- The Washington Times - Monday, May 2, 2005

CHARLESTON, S.C. (AP) - The day that Josh Long and Troy Driscoll were rescued after nearly a week adrift at sea dawned with a perfect sunrise, a rainbow and dolphins capering around their tiny sailboat.

“It was amazing. [Saturday] morning something felt different, a lot different,” 17-year-old Josh said from his hospital bed yesterday. “I can honestly say I never gave up hope. God had us in his hands the whole time.”

After surviving on their faith, raw jellyfish and seawater for almost a week, the two saw a fishing boat on the horizon late Saturday. They were rescued off the North Carolina coast, more than 100 miles from where they set out in South Carolina to fish.

“I asked God, ‘If it’s your will that we not live, take us home,’” said 15-year-old Troy. “‘If not, send us a boat.’”

Josh and his best friend, both from North Charleston, S.C., were sunburned, dehydrated and exhausted, but otherwise in good shape. They were recovering yesterday at the Medical University of South Carolina.

The boys had set out to fish for shark near a sandbar a couple of dozen yards off Sullivans Island in their small sailboat April 24. Forecasters that day were warning boaters about rough conditions.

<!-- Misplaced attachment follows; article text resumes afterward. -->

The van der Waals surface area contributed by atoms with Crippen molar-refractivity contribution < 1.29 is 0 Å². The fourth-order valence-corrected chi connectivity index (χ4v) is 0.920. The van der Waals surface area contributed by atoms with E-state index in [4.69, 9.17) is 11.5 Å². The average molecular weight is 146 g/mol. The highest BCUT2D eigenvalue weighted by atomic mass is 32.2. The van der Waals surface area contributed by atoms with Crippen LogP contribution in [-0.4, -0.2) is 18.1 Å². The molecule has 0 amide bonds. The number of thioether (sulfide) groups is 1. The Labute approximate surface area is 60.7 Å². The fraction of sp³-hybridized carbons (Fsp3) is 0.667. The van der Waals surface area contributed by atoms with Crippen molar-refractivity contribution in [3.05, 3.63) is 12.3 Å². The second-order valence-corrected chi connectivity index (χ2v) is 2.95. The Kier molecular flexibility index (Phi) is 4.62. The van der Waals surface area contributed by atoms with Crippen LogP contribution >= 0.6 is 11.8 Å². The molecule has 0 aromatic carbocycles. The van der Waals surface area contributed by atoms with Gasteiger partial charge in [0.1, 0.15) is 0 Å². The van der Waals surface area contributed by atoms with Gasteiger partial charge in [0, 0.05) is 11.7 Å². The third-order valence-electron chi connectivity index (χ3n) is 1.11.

The current and blustery conditions soon pushed their tiny craft away from shore, and the teens knew they were in trouble. They lost their bait and later threw their fishing rods overboard, thinking there was no use for them.

Josh gargled with saltwater to keep his throat from getting dry, and Troy ate jellyfish, something his friend wouldn’t try.

“I saw them in the water and ate two little strings off of one and the next day I was fine,” Troy said. “It was nasty and the aftertaste made me nauseous.”

The boys huddled together at night and spent their days searching the horizon for help, praying and singing hymns.

The Coast Guard and the Department of Natural Resources searched off the coast for several days, but toward the end of the week, officials started referring to the search as a recovery operation.

“From all the conditions, they were telling us there was very little to no hope they would find the boys alive,” said Josh’s father, Eddie Long. “We never stopped believing. We always held out there was going to be a miracle.”

Troy’s father, Tony Driscoll, was the first to receive a call from the Coast Guard that the boys were all right.

“I screamed at the top of my lungs that they’ve got our boys,” he recalled. “We never gave up hope. That’s the bottom line. God had his angels around those boys the whole time.”

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